By Karen L. Piper
Title VII of the Civil Rights Act of 1964 prohibits employers from discriminating against employees on the basis of race, color, religion, sex and national origin. On March 10, 2017, the U. S. Court of Appeals for the Eleventh Circuit (which covers Alabama, Florida and Georgia) issued an opinion ruling that Title VII does not prohibit employers from discriminating against employees on the basis of the employee’s sexual orientation. Evans v. Georgia Regional Hospital.
This case involved Jameka Evans, a gay woman, who worked for the hospital as a security officer. While Evans did not openly broadcast her sexual orientation, she asserted that it was “evident” that she identified with the male gender because she presented herself wearing a male uniform, having a male haircut, and wearing men’s shoes. She left the hospital voluntarily after 14 months.
Evans claimed that during her employment at the hospital, she was denied equal pay or work, harassed, and physically assaulted or battered. She further claimed that a less qualified individual was appointed to be her direct supervisor. When Evans complained about these violations to Human Resources, she was asked about her sexuality. This caused Evans to infer that her sexuality was the basis for the harassment. Evans also claimed sex discrimination because she did not comport with her manager’s gender stereotypes.
Evans filed a complaint with the EEOC (Equal Employment Opportunity Commission) and a subsequent lawsuit claiming that the hospital violated Title VII by discriminating against her on the basis of sex because of both her sexual orientation and her gender non-conformity. Evans represented herself, after the court denied her request for appointment of counsel.
The district court denied both claims. The court observed that every federal appeals court faced with the issue had decided that Title VII does not prohibit discrimination based on sexual orientation. The court also posited that Evans’ claim of discrimination based on gender non-conformity was “just another way to claim discrimination based on a sexual orientation” and dismissed this claim. Evans appealed.
The Eleventh Circuit Court of Appeals affirmed dismissal of Evans’ claim of discrimination on the basis of her sexual orientation. Based on case law from all circuits that had addressed the issue, Title VII was “not intended to cover discrimination against homosexuals.” Several of these cases were written before the U.S. Supreme Court recognized same-sex marriage in Obergefell v. Hodges (2015).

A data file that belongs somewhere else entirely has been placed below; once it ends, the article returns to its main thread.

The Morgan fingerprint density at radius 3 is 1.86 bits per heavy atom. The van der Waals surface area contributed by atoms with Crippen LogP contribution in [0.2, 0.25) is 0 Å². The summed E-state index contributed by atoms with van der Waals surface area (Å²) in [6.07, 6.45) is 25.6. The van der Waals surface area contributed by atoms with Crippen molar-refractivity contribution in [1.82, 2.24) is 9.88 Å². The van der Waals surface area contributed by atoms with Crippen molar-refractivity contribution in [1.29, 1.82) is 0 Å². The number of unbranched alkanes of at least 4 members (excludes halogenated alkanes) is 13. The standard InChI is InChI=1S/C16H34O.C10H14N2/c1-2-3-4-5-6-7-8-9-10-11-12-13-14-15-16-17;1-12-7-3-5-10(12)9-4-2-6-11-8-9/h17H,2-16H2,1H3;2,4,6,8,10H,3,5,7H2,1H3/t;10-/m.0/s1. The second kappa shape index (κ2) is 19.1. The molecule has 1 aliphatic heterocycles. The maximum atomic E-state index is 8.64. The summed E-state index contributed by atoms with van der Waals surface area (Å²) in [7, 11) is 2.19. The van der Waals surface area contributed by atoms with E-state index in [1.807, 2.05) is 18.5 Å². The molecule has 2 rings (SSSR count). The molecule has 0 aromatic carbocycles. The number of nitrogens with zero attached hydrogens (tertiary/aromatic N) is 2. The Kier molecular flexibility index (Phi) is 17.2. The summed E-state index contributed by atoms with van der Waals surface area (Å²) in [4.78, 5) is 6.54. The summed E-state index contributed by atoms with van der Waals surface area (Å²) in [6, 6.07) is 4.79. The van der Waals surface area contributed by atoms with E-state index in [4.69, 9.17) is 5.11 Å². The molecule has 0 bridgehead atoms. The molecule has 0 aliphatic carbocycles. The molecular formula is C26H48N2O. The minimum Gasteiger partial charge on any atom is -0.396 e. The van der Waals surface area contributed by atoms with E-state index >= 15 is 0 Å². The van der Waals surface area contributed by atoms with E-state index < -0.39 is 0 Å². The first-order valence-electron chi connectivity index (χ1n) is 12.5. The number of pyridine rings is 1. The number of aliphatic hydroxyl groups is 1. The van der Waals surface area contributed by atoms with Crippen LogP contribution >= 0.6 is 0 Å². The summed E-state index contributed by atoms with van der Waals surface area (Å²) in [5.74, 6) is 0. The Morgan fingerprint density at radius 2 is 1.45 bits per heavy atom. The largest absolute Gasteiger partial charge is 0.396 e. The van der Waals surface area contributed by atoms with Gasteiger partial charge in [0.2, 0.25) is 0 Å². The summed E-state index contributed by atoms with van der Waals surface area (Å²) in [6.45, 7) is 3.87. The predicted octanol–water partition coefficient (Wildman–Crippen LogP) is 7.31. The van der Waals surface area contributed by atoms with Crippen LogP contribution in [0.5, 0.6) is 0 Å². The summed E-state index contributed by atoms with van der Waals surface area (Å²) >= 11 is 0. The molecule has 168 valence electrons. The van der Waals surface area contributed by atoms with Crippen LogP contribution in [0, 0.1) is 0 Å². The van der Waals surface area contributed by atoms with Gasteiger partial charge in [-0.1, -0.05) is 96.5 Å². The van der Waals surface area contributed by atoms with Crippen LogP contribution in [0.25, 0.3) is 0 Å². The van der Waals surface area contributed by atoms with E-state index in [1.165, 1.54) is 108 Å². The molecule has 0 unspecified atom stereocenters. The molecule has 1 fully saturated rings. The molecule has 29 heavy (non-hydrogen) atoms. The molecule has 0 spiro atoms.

The Eleventh Circuit recognized that discrimination based on failure to conform to a gender stereotype is prohibited sex-based discrimination as the U.S. Supreme Court had ruled in 1989 in Price Waterhouse v. Hopkins. In Price Waterhouse, a female accountant was denied partnership because she did not match the stereotypes of how a woman should look and act. Price was described as abrasive, brusque, and macho, and the employer complained that she should have walked, talked, and dressed more femininely. The Supreme Court ruled that Price Waterhouse had violated Title VII because an employer is prohibited from evaluating employees by assuming or insisting that they match the gender stereotype associated with their gender. While recognizing that gender non-conformity is a valid legal theory, the Eleventh Circuit agreed that Evans had not provided sufficient facts to show that gender non-conformity led to adverse employment action. The court granted Evans the opportunity to amend her complaint to support this claim.
Some of the U. S. appeals courts, most notably the Seventh Circuit (covering Illinois, Indiana, and Wisconsin) appear to be open to reconsidering local precedents ruling that sexual orientation is not protected. A three-judge panel of the Seventh Circuit affirmed dismissal of a sexual orientation claim based on local precedent in Hively v. Ivy Tech Community College, South Bend (July 28, 2016). In its opinion, the district court noted that the U. S. Supreme Court decisions recognizing same-sex marriage “create a paradoxical legal landscape in which a person can be married on Saturday and then fired on Monday for just that act.” The employee asked the full court to review the decision. The full court agreed and vacated its July 28, 2016 decision. (October 11, 2016). Oral argument was held before the full court on November 30, 2016. The parties are waiting for a decision.
The EEOC still holds the position that Title VII prohibits discrimination on the basis of sexual orientation. The EEOC also posits that a homosexual individual necessarily fails to conform to gender stereotypes because the stereotype is that individuals should be attracted to persons of the opposite sex. The EEOC’s position could change after President Trump fills an existing vacancy among the EEOC Commissioners and a vacancy that will occur on July 1, 2017 when Commissioner Jenny Yang’s term expires. For now, it is best to check with experienced employment counsel, such as the author, when dealing with a situation in which such a claim could become an issue.
This article was written by Karen L. Piper, who is Secretary of the Board of Detroit SHRM, a member of the Legal Affairs Committee, and a Member of Bodman PLC, which represents employers, only, in Workplace Law. Ms. Piper can be reached at Bodman’s Troy office at (248) 743-6025 or firstname.lastname@example.org. For further information, go to: http://www.bodmanlaw.com/attorneys/karen-l-piper.
Detroit SHRM encourages members to share these articles with others, inside and outside their organization, as long as its name and logo, and the author’s information are included in the re-post of the article. March 2017.